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HomeEntertainmentMoviesDoes Fahadh Faasil’s ‘Malayankunju’ mark a new chapter in Indian cinema with its...

Does Fahadh Faasil’s ‘Malayankunju’ mark a new chapter in Indian cinema with its brilliant sound design?


The film’s soundscape brings to thoughts Danny Boyle’s 2010 movie ‘127 Hours’, each by the way scored by A.R. Rahman

The film’s soundscape brings to thoughts Danny Boyle’s 2010 movie ‘127 Hours’, each by the way scored by A.R. Rahman

In the latest Fahadh Faasil-starrer Malayankunju, set in opposition to the calamitous landslides throughout Kerala in 2019, the total pressure of the pure catastrophe is felt like a violent jolt. We hear nothing for a few seconds earlier than and after Faasil’s home comes crashing down. Sound, each the presence and absence of it, performs one of many main roles in the Malayalam survival thriller directed by debutant Sajimon Prabhakar.

It is uncommon to seek out modern-day cinema the place sound isn’t just in the background, offering assist, however very firmly in the motive force’s seat, taking the plot ahead. Sound designer Vishnu Govind, who received this 12 months’s National Award for Audiography for his work in Malik, additionally headlined by Faasil final 12 months, says the sound of the rain was the build-up to the central occasion — the landslide — in Malayankunju. “I recorded all the sounds of the rain and thunder you hear in the film. I gave A.R. Rahman sir an audio file with all the effects I had used, and he shared the music with me,” says Govind. Incidentally, this movie marks Rahman’s return to Malayalam cinema as composer after 28 years.

As the viewers witnesses Faasil’s character, Anikuttan, combating in opposition to the weather to seek out his approach out of the particles, it brings to thoughts the nerve-racking ordeal confronted by James Franco’s character as he’s trapped in a rockslide in Danny Boyle’s 2010 movie 127 Hours, additionally scored by Rahman. The highly effective sonicscape created by the downpour in Malayankunju is similar to the sound in 127 Hours, of the rain beating over the purple earth of the Bluejohn Canyon in Utah and the gushing floodwater in the gruelling climax.

If in 127 Hours, award-winning sound engineer Glenn Freemantle and his workforce constructed a man-made canyon from a “tonne of rocks and stones” to duplicate the type of boulders inside which completely different sounds had been recorded, in Malayankunju, Govind offers us a sense of being trapped with Anikuttan by brilliantly crafting silences into the movie.

“The feeling of claustrophobia was created by these silences. No sound or the sound of silence enhances the viewer’s experience, especially when you want to feel the impact of something big,” he says. “I had just a few seconds to deliver the sound of the house crashing in the landslide.” Govind additionally combined the sound in the movie, utilizing Dolby Atmos, an immersive sound format.

Sound designers Vishnu Govind (left) and Sree Sankar on a recording project.
| Photo Credit: Special Arrangement

The conversations between the filmmakers and the sound crew are an integral a part of the filmmaking course of, says Govind. “We were in constant talks with Mahesh Narayanan (writer of Malayankunju) and director Sajimon for a year since the start of the film, about the kind of sound we wanted to use.” he says.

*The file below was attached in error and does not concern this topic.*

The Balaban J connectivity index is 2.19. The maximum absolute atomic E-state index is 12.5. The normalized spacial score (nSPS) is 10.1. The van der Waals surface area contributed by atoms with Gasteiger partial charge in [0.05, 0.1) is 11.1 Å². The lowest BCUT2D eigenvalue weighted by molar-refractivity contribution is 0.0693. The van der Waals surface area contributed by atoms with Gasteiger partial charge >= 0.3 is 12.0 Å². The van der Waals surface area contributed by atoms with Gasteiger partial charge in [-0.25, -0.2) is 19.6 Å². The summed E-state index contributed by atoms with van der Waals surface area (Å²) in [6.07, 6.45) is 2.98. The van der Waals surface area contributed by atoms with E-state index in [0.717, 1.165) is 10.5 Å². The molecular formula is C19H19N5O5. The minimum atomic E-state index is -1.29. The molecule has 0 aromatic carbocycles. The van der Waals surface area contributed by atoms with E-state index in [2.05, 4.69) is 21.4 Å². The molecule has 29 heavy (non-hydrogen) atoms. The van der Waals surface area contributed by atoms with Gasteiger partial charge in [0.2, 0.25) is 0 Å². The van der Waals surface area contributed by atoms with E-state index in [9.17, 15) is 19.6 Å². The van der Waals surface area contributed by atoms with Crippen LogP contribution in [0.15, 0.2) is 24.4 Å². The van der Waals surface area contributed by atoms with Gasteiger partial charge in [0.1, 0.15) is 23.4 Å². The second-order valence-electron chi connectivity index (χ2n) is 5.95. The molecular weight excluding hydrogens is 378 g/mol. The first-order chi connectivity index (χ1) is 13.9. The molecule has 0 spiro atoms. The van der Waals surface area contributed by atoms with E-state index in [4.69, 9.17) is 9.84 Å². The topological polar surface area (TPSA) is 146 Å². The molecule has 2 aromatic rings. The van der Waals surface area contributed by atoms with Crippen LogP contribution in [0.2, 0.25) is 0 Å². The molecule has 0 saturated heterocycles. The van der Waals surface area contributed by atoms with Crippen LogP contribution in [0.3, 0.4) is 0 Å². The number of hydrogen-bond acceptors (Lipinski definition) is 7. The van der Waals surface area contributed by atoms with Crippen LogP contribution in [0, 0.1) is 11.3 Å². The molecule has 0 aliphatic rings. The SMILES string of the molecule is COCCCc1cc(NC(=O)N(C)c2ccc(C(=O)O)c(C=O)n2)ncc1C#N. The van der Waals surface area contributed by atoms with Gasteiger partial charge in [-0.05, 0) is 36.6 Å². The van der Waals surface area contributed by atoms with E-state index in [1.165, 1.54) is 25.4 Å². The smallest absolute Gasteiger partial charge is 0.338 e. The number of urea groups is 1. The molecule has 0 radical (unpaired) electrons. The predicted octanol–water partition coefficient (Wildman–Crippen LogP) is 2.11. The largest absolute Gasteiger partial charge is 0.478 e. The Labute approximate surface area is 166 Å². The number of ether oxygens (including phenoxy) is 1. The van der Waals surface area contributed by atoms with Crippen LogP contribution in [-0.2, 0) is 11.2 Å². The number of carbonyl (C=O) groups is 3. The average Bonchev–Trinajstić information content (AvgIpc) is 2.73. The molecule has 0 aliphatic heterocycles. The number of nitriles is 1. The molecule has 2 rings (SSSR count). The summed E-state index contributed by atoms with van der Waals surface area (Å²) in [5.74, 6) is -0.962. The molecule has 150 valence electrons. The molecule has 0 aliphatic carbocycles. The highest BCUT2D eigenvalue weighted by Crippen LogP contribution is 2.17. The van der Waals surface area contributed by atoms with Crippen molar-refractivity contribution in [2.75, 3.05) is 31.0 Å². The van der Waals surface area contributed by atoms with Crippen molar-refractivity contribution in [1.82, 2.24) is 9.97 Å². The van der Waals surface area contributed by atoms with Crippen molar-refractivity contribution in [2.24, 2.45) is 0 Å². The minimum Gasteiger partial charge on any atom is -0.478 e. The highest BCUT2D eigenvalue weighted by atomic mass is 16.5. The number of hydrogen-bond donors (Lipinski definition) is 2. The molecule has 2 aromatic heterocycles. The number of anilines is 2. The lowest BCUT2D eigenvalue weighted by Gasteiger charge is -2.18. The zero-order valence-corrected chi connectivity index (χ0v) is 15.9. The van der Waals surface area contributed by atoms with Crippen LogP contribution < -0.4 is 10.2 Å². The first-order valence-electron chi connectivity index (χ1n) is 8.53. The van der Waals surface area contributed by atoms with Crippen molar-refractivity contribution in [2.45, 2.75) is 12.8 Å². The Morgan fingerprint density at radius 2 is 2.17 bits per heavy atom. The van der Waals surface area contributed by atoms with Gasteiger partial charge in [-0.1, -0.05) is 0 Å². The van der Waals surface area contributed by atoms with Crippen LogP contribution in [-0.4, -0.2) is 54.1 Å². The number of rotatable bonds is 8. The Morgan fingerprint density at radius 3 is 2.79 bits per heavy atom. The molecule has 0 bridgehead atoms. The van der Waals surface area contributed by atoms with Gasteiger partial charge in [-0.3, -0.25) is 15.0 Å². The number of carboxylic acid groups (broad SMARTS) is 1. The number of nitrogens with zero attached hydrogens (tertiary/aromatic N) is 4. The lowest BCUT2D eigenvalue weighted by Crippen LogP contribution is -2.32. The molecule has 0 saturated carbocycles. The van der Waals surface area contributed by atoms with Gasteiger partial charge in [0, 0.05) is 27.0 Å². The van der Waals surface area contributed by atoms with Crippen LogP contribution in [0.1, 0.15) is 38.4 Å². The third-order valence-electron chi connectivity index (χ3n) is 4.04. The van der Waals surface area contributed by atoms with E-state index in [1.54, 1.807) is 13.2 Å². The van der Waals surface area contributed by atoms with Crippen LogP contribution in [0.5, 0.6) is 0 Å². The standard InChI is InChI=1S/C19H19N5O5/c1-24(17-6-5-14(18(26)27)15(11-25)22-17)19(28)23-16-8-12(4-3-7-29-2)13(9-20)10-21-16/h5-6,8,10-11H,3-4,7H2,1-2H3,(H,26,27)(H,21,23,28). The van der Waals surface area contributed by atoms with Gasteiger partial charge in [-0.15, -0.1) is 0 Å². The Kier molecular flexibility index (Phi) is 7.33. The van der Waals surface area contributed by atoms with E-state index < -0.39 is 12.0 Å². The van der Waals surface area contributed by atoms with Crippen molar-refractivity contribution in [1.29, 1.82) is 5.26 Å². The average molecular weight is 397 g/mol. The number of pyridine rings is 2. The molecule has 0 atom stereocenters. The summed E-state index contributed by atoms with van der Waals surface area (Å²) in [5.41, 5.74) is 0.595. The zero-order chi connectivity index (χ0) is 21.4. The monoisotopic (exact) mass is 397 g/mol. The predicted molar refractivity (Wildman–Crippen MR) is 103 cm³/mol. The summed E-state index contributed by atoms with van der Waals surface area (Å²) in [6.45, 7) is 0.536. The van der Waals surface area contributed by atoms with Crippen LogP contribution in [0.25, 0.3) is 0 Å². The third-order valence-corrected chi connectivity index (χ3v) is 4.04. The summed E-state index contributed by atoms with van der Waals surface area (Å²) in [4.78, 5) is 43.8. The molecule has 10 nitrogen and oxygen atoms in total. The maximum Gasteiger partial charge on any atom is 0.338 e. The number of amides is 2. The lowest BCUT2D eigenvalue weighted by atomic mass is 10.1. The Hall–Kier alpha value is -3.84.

Compelling tales: Resul Pookutty

Academy award winner Resul Pookutty, who received an Oscar for his work in Boyle’s 2008 movie Slumdog Millionaire, writes about making an attempt to grasp the director’s requirement, in his 2012 autobiography Sounding Off: The Memoirs of an Oscar-winning Sound Designer: “I had to go beyond recording the cinema, and instead, first know how space functions in a particular scene and understand how the cinematic elements are going to perform in that space.” At all factors, Pookutty would ask Boyle what sort of sound he wished, he writes in the guide.

Resul Pookutty

Resul Pookutty

Pookutty commends the work being carried out by sound designers reminiscent of Govind in modern Malayalam movies. He believes that the 80s had been the golden interval for Malayalam cinema and raised the bar for sound design in the business.

“The right sound with the right memory stays with you. I still remember the sound of the ship creaking when (Prem) Nazir is introduced in the film Padayottam (1982). In Adoor Gopalakrishnan’s Elippathayam, sound is used to portray a new dimension that is not part of the script,” he says, referring to the Malayalam movie launched in 1982, the place the protagonist, a feudal patriarch whose days of wealth are behind him, finds a stone in the rice as he has his meal. “What bigger statement than the sound of the stone hitting the teeth to show a Nair family in decline?” says Pookutty.

In the multiverse that’s the Indian movie business, with regional cinema stepping out of Bollywood’s shadow, Pookutty feels that among the most compelling tales are being informed by Malayalam movies.

Malayankunju, for example, follows the character arc of a protagonist struggling with his interior demons after his father takes his personal life. And the film makes use of dramatic horns, tense drum beats and haunting vocals led by the sound of a child crying to hold the viewers alongside because the story gathers tempo. “Rahman sir has added his magic in the parts that needed an emotional edge,” says Govind, who has labored with sound designer Sree Sankar on the movie.

Just like in 127 Hours, right here too, it’s the triumph of the human spirit and the common feeling of hope and compassion that resonates with audiences, making Malayankunju a movie for the instances.

The author is the previous editor of ‘Rolling Stone India’ and teaches journalism at FLAME University.



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